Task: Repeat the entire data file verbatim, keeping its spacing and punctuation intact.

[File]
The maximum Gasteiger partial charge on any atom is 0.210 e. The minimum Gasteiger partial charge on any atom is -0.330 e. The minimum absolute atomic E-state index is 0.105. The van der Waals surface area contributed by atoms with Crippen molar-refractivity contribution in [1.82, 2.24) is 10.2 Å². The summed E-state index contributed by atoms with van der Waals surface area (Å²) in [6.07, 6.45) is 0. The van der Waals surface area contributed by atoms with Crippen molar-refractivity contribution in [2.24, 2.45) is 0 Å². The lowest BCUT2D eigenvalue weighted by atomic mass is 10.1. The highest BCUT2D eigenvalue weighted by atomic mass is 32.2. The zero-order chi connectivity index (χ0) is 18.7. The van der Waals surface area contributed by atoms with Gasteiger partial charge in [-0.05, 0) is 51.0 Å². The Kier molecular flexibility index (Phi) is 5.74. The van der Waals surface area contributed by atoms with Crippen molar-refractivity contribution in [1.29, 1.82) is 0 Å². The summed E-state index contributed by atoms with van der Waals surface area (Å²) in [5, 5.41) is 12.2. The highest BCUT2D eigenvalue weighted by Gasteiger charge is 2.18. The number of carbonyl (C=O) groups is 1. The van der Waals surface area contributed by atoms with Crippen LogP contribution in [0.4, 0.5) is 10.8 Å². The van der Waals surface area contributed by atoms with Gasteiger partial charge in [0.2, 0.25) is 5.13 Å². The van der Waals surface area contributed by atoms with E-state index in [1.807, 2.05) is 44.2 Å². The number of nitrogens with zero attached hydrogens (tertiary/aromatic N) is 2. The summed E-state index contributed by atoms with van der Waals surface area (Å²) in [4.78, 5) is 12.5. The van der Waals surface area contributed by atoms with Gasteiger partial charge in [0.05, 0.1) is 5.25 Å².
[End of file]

The maximum Gasteiger partial charge on any atom is 0.210 e. The minimum Gasteiger partial charge on any atom is -0.330 e. The minimum absolute atomic E-state index is 0.105. The van der Waals surface area contributed by atoms with Crippen molar-refractivity contribution in [1.82, 2.24) is 10.2 Å². The summed E-state index contributed by atoms with van der Waals surface area (Å²) in [6.07, 6.45) is 0. The van der Waals surface area contributed by atoms with Crippen molar-refractivity contribution in [2.24, 2.45) is 0 Å². The lowest BCUT2D eigenvalue weighted by atomic mass is 10.1. The highest BCUT2D eigenvalue weighted by atomic mass is 32.2. The zero-order chi connectivity index (χ0) is 18.7. The van der Waals surface area contributed by atoms with Gasteiger partial charge in [-0.05, 0) is 51.0 Å². The Kier molecular flexibility index (Phi) is 5.74. The van der Waals surface area contributed by atoms with Crippen molar-refractivity contribution in [1.29, 1.82) is 0 Å². The summed E-state index contributed by atoms with van der Waals surface area (Å²) in [5, 5.41) is 12.2. The highest BCUT2D eigenvalue weighted by Gasteiger charge is 2.18. The number of carbonyl (C=O) groups is 1. The van der Waals surface area contributed by atoms with Crippen LogP contribution in [0.4, 0.5) is 10.8 Å². The van der Waals surface area contributed by atoms with Gasteiger partial charge in [0.2, 0.25) is 5.13 Å². The van der Waals surface area contributed by atoms with E-state index in [1.807, 2.05) is 44.2 Å². The number of nitrogens with zero attached hydrogens (tertiary/aromatic N) is 2. The summed E-state index contributed by atoms with van der Waals surface area (Å²) in [4.78, 5) is 12.5. The van der Waals surface area contributed by atoms with Gasteiger partial charge in [0.05, 0.1) is 5.25 Å².